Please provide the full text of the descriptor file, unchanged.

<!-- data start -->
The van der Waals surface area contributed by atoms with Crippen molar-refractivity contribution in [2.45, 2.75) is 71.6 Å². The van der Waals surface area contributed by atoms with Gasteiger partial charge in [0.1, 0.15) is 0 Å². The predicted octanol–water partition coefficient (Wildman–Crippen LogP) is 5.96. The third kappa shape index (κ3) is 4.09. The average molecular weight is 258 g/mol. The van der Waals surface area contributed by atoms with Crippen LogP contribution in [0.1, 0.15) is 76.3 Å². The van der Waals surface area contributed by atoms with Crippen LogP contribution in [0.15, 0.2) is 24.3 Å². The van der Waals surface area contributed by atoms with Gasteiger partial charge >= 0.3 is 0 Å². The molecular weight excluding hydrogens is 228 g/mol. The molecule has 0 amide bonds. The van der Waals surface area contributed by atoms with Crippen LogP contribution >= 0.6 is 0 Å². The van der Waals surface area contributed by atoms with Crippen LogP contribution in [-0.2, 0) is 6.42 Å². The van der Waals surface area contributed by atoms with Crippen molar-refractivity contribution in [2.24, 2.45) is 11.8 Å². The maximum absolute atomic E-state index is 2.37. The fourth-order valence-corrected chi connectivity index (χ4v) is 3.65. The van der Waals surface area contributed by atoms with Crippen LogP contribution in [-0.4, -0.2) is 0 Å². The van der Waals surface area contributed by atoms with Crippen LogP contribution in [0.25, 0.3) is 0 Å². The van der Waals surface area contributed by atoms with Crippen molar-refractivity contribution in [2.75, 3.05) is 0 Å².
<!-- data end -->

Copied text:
The van der Waals surface area contributed by atoms with Crippen molar-refractivity contribution in [2.45, 2.75) is 71.6 Å². The van der Waals surface area contributed by atoms with Gasteiger partial charge in [0.1, 0.15) is 0 Å². The predicted octanol–water partition coefficient (Wildman–Crippen LogP) is 5.96. The third kappa shape index (κ3) is 4.09. The average molecular weight is 258 g/mol. The van der Waals surface area contributed by atoms with Crippen LogP contribution in [0.1, 0.15) is 76.3 Å². The van der Waals surface area contributed by atoms with Crippen LogP contribution in [0.15, 0.2) is 24.3 Å². The van der Waals surface area contributed by atoms with Gasteiger partial charge >= 0.3 is 0 Å². The molecular weight excluding hydrogens is 228 g/mol. The molecule has 0 amide bonds. The van der Waals surface area contributed by atoms with Crippen LogP contribution >= 0.6 is 0 Å². The van der Waals surface area contributed by atoms with Crippen LogP contribution in [-0.2, 0) is 6.42 Å². The van der Waals surface area contributed by atoms with Crippen molar-refractivity contribution in [2.24, 2.45) is 11.8 Å². The maximum absolute atomic E-state index is 2.37. The fourth-order valence-corrected chi connectivity index (χ4v) is 3.65. The van der Waals surface area contributed by atoms with Crippen LogP contribution in [-0.4, -0.2) is 0 Å². The van der Waals surface area contributed by atoms with Crippen LogP contribution in [0.25, 0.3) is 0 Å². The van der Waals surface area contributed by atoms with Crippen molar-refractivity contribution in [2.75, 3.05) is 0 Å².